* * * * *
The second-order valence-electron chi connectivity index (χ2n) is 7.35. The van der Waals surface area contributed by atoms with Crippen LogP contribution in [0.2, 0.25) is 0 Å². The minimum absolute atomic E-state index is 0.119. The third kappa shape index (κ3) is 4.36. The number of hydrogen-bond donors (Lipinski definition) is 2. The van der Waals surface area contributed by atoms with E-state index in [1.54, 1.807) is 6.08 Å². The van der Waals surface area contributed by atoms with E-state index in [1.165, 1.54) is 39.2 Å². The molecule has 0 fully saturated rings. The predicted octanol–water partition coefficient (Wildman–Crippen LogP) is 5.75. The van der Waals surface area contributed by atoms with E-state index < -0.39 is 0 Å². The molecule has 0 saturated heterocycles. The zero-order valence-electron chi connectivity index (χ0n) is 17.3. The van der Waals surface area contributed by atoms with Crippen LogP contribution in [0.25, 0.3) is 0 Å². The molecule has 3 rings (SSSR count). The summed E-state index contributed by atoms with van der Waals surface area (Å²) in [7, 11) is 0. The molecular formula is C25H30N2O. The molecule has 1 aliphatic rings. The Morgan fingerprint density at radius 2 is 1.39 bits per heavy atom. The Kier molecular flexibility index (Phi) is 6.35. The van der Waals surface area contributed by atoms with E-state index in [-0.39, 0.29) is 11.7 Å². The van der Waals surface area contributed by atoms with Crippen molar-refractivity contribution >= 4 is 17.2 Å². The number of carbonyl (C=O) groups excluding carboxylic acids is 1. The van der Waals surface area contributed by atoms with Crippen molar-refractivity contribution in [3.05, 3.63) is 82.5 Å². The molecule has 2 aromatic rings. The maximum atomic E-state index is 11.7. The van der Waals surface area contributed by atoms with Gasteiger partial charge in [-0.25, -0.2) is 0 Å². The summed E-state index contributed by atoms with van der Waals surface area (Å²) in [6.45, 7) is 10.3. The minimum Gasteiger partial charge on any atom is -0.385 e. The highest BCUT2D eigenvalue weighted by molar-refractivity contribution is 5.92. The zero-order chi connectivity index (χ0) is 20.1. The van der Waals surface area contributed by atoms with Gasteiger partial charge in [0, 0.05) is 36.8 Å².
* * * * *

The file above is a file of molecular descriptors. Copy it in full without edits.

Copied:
The second-order valence-electron chi connectivity index (χ2n) is 7.35. The van der Waals surface area contributed by atoms with Crippen LogP contribution in [0.2, 0.25) is 0 Å². The minimum absolute atomic E-state index is 0.119. The third kappa shape index (κ3) is 4.36. The number of hydrogen-bond donors (Lipinski definition) is 2. The van der Waals surface area contributed by atoms with E-state index in [1.54, 1.807) is 6.08 Å². The van der Waals surface area contributed by atoms with E-state index in [1.165, 1.54) is 39.2 Å². The molecule has 0 fully saturated rings. The predicted octanol–water partition coefficient (Wildman–Crippen LogP) is 5.75. The van der Waals surface area contributed by atoms with E-state index < -0.39 is 0 Å². The molecule has 0 saturated heterocycles. The zero-order valence-electron chi connectivity index (χ0n) is 17.3. The van der Waals surface area contributed by atoms with Crippen LogP contribution in [0.25, 0.3) is 0 Å². The molecule has 3 rings (SSSR count). The summed E-state index contributed by atoms with van der Waals surface area (Å²) in [7, 11) is 0. The molecular formula is C25H30N2O. The molecule has 1 aliphatic rings. The Morgan fingerprint density at radius 2 is 1.39 bits per heavy atom. The Kier molecular flexibility index (Phi) is 6.35. The van der Waals surface area contributed by atoms with E-state index in [-0.39, 0.29) is 11.7 Å². The van der Waals surface area contributed by atoms with Crippen molar-refractivity contribution >= 4 is 17.2 Å². The number of carbonyl (C=O) groups excluding carboxylic acids is 1. The van der Waals surface area contributed by atoms with Crippen molar-refractivity contribution in [3.05, 3.63) is 82.5 Å². The molecule has 2 aromatic rings. The maximum atomic E-state index is 11.7. The van der Waals surface area contributed by atoms with Gasteiger partial charge in [-0.25, -0.2) is 0 Å². The summed E-state index contributed by atoms with van der Waals surface area (Å²) in [6.45, 7) is 10.3. The minimum Gasteiger partial charge on any atom is -0.385 e. The highest BCUT2D eigenvalue weighted by molar-refractivity contribution is 5.92. The zero-order chi connectivity index (χ0) is 20.1. The van der Waals surface area contributed by atoms with Gasteiger partial charge in [0, 0.05) is 36.8 Å².